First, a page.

Media WatchNarad: A Lesson Must For All
Intro: If Gopinath Munde’s death can be catalyst to bring discipline and order on our roads, there would be some consolations. There is something rotten in how we drive and behave on the roads.
The death of Gopinath Munde has hit the BJP hard, as the media has noted. The Hindu (June 6) noted that Munde was “the BJP mass face in Maharashtra”. “Unassuming and likeable” said the paper, “Munde was a mass leader of the old style – accessible and available”. That he was killed in a road accident, concluded the paper showed “ there is something rotten in how we drive and behave on the roads.”
The Hindustan Times (June 6) said that the BJP “lost its best bet in Maharashtra” in Munde’s death. Munde, it said, “was not only a good orator and a splendid organiser but also a mass leader.” “If his death can be catalyst to bring discipline and order on our roads, there would be some consolations” the paper added.
In another editorial The Hindustan Times (May 30) recalled the history of Jammu & Kashmir noting that Jammu & Kashmir’s Constituent Assembly had ratified the State’s accession to India. It said: “ Apart form the fact of Article 370, the State has a separate Constitution which came into effect on January 26, 1957 and which, too, recognised the accession to India. So it argued: “Any discussion in abrogating the Article must take into account these facts of history.” In any case, the paper doubted whether the Indian Parliament would be able to let the Article go considering the winning formation “must have 60 per cent strength in each House of the Parliament for a constitutional amendment”. The Asian Age (May 30) said that “the Narendra Modi governmnet would have been better served if the controversy around having a special status for Jammu and Kashmir had not been orchestrated by elements in the PMO.”
Deccan Heralad (May 28) throught that Modi had struck the right notes “throughout the election campaign” and has ‘reiterated his commitment of building a strong, developed and inclusive India’, through the Cabinet, formation. As the paper saw it, dropping veterans or children of his party’s leading politicians “was admirable”. “So” said the paper, “is the induction of as many as seven women into the Cabinet which has sent a strong message that he is for women’s empowerment”.
The Telegraph ( May 30) wondered whether the choice of Smriti Irani as Human Resources Development Minister was a wise thing to do. The Times of India ( May 28) has shown that it is capable of thinking out of the box. It said that “the first item on the agenda following the one-to-one meeting between Modi and Sharif should be granting non-discriminatory market access to India” which has been agreed upon in December 2012 but is nevertheless hanging fire. The logical next step should be, said the paper, “full normalisation of trade ties between India and Pakistan” considering that “Modi has shown a penchant for unconventional diplomacy”. The paper said “if Sharif proves unable to deliver, at some point down the line, Modi should open a direct line of communication with the Pakistan Army, perhaps using the Indian Army as an intermediary.” The problem, the paper noted is that “while there is absolutely no reason to doubt Sharif’s commitment to peace with India, questions arise about his ability to deliver.” It added: “Terror remains the only outstanding issue between the two nations in a manner of speaking, as a template for resolving even the thorny Kashmir issue had been arrived at between Pervez Musharraf and Manmohan Singh before the former fell from power and grace.”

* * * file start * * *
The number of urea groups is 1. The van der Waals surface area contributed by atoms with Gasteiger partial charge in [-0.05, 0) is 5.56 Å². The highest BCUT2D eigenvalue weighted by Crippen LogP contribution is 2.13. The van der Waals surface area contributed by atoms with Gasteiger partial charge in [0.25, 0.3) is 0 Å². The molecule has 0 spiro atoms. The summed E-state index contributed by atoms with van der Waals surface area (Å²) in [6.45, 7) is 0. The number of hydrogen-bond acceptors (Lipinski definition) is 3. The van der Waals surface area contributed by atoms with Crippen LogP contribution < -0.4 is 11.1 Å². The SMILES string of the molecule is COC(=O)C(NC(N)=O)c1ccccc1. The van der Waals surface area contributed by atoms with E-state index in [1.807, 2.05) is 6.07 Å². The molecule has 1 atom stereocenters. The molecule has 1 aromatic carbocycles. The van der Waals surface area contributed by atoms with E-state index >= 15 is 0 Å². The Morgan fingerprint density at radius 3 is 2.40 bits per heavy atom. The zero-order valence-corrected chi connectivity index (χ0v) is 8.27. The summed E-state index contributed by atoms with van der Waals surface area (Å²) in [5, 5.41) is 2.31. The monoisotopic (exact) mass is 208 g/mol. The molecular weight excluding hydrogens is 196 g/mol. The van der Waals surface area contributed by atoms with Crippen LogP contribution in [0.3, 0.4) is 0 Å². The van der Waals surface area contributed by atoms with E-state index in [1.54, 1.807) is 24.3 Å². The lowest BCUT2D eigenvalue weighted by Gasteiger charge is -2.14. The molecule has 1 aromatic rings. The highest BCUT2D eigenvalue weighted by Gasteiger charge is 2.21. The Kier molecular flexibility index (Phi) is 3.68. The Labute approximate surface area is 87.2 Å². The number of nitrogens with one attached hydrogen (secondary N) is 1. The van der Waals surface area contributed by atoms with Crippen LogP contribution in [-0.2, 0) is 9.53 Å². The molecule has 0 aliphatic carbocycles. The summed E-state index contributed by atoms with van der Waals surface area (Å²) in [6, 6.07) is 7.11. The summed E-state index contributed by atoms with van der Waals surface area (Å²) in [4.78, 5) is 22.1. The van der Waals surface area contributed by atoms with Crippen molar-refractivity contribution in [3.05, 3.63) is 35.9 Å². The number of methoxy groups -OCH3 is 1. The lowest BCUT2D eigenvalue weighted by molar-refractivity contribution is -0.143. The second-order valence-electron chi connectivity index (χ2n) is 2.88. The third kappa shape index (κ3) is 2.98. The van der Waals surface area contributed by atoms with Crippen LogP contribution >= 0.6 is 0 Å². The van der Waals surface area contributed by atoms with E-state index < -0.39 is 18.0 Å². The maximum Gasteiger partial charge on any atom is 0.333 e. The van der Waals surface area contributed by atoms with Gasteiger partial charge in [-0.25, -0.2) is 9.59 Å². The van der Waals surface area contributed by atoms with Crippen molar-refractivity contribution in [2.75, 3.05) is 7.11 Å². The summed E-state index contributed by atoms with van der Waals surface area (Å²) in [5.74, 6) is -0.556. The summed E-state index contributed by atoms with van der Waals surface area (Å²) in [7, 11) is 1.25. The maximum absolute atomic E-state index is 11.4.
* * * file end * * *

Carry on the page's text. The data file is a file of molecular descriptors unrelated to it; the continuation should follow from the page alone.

The DNA (June 3) said “by scrapping GoMs Modi has sent a message that governance cannot slow down because of differences over policy decisions between top Ministers or the Prime Minister and the National Advisory Council as happened in the UPA government.” It said: “the new Prime Minister has quickly stamped his authority on his Cabinet with this decision and promoted himself as the sole arbiter. Modi’s overwhelming political supremacy in the BJP, his eagerness to play a guiding hand and the absence of difficult allies is enabling the NDA government to chart a new course of governance. Ironically, like GoMs, a strong PMO can override the Cabinet too.”
Just one line more about Munde’s death. His death, said The Asian Age (June 4) “leaves a big void…. a bigger void than would the demise of an individual Cabinet Minister in the ordinary course and in the long run, the BJP does appear to have been weakened in an important State.”
(The writer is a senior columnist and former editor
of Illustrated Weekly)